Published May 10, 2013 for Oaxaca Weekly, Culture, Politics and Gender

* The selfless mother stereotype infringes on women’s freedom

* In Mexico the idea of motherhood as a mandate for women persists

Anel Flores Cruz/ Photo: Amairani Gudelia Chacón Ramón
Translation: Layla Meerloo. Oaxaca weekly. All rights reserved

Mexico has celebrated Mother’s Day since 1922. In its honor school festivities are organized, there are promotions in restaurants and shops selling domestic appliances, clothes, shoes and cell phones amongst other products. In general the celebration improves sales considerably in the formal and informal retail sectors throughout the country.

Despite the celebration being considered a Mexican tradition the majority of the population does not know that the day’s origin was founded on the suppression of a social movement that started in Yucatán in the early 1920s, when a group of women published the leaflet “The Home’s Compass” promoting family planning.

Conservative groups described the leaflet, which provided advice for women about how to avoid unwanted pregnancies as “immoral propaganda.”

In response to this subversive act the then Secretary of Public Education, José Vasconcelos, with the unconditional support of the national newspaper Excélsior, promoted the creation of a commemorative date to silence liberal ideas which had ”broken the hearts of Mexicans.” He proposed paying homage to the givers of life, prizing their sacrifice, affection and domestic work.

The Stereotype of the Mexican Mother

In Mexico representations of motherhood have changed over time. It is particularly notable that the pregnancy rate has gone down nationally over the last decades; from1960 to 2009 it reduced from 7 children to 2.4 according to INEGI (Mexico’s National Institute of Statistics and Geography).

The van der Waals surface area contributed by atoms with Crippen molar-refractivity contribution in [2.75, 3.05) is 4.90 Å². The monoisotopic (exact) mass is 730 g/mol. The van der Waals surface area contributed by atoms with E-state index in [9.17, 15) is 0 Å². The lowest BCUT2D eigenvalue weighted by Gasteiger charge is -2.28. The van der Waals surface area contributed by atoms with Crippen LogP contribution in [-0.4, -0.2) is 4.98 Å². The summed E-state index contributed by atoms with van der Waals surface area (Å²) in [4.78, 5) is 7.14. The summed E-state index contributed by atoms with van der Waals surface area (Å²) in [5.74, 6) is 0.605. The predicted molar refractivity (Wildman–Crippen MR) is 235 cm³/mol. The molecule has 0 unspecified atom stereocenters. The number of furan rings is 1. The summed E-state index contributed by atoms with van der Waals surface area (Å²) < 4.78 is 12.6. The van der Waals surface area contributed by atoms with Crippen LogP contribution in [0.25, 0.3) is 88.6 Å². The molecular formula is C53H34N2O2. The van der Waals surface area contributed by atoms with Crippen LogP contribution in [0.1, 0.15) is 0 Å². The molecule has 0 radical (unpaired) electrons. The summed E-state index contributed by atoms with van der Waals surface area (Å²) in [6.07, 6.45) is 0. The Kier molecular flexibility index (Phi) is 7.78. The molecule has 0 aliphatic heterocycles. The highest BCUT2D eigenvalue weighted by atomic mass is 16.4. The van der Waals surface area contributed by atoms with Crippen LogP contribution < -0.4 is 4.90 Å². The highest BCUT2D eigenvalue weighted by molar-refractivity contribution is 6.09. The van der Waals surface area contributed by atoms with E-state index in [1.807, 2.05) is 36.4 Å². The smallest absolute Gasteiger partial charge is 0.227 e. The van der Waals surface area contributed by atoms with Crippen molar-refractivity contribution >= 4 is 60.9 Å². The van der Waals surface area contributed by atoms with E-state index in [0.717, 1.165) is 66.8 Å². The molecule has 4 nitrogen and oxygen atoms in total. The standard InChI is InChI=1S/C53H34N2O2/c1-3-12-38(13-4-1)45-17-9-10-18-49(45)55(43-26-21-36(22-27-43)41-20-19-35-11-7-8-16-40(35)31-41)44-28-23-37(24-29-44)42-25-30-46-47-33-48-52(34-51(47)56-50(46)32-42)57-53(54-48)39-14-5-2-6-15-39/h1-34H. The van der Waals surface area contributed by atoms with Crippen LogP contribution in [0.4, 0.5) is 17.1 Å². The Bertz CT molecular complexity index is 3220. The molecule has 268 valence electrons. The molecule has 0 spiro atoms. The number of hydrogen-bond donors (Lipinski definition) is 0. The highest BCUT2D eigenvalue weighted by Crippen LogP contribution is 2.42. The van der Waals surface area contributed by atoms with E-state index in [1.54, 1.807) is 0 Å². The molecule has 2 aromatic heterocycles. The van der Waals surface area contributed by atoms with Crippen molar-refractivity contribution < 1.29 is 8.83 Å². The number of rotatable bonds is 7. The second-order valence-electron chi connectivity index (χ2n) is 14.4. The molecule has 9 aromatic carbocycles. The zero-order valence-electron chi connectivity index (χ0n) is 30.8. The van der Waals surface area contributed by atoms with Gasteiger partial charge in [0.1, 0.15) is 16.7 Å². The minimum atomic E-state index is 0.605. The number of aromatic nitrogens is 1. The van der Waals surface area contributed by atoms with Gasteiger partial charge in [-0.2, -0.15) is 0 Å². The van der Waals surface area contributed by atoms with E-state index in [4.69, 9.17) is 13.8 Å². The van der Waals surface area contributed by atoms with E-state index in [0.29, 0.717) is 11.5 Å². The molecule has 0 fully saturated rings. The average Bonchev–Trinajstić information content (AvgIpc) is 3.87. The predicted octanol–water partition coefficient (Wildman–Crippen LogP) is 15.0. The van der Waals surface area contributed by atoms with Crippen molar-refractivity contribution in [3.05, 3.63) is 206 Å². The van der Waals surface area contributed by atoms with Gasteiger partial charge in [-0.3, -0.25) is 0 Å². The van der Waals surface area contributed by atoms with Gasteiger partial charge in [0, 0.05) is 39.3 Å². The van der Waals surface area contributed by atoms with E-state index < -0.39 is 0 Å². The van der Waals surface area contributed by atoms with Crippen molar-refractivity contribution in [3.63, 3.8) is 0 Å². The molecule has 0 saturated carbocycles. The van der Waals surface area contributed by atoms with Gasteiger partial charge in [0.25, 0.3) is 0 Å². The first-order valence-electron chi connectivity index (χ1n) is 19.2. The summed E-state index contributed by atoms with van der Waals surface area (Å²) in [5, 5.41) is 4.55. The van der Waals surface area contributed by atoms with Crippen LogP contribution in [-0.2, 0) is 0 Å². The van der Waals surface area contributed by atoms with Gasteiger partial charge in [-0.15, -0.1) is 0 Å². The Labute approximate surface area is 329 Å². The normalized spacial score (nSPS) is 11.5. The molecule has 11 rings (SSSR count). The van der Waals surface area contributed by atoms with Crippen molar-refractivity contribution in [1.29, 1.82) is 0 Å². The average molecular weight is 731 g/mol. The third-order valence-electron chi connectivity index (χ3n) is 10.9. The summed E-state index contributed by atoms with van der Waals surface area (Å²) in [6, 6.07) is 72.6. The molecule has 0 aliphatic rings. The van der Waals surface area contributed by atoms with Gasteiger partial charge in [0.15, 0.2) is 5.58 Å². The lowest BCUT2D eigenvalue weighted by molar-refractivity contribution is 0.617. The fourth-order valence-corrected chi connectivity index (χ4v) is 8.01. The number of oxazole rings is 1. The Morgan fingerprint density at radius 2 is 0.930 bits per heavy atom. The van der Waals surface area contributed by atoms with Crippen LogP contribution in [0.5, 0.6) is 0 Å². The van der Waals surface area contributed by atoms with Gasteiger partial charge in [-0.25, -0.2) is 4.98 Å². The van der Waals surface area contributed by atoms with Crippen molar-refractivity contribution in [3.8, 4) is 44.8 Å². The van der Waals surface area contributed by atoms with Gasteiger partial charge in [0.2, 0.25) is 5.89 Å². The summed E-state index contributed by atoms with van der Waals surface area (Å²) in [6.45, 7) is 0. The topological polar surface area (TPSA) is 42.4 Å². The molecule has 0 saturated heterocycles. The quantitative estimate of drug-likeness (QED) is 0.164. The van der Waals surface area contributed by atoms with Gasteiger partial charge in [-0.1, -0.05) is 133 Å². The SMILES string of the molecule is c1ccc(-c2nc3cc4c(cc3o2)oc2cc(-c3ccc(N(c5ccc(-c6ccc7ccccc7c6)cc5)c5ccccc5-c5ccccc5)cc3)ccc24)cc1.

Nevertheless, motherhood continues to be represented from a religious context with the Virgin of Guadalpue in the imagination of the majority of Mexicans. Also with popular characters from Mexican television, even women from more than a hundred years ago, like Sara García. The idea of women sacrificing their life for their sons and daughters is emphasized, completely invalidating their identity as people.

Marian Moreno Llaneza, graduate in Hispanic studies and consultant on coeducation in Latin American and European countries, explains that in general the stereotypical mother is promoted as the perfect women: loving, dedicated, selfless, out of the public eye, always attentive of the home, affectionate, a minor in terms of politics and the public world, someone who is always there for others but not herself. In this context being a “bad mother” can represent anything.

Without doubt Mexican mothers’ realities vary according to their social and economic context; however, the majority shares a double or triple workday. According to data from INEGI nearly all mothers carry out domestic activities (96%) to which they dedicate on average 35:29 hours a week, in contrast to 11:04 hours for men. Interestingly, the women who live with partners are those who dedicate most time to domestic duties with 51:35 hours a week on average.

The double workday that many employed women face means that they dedicate 80 hours a week to paid work and unpaid work in their homes, 15 hours a week more than men dedicate to both activities, as indicated by INEGI.

In this context, according to the data collected in interviews with more than ten women (carried out for this article), the majority indicated that a mother’s situation can improve if, firstly, men are more involved in caring for children and the household chores. Secondly, if working conditions improve in terms of opportunities and wages, and thirdly, if there is better childcare with longer hours available.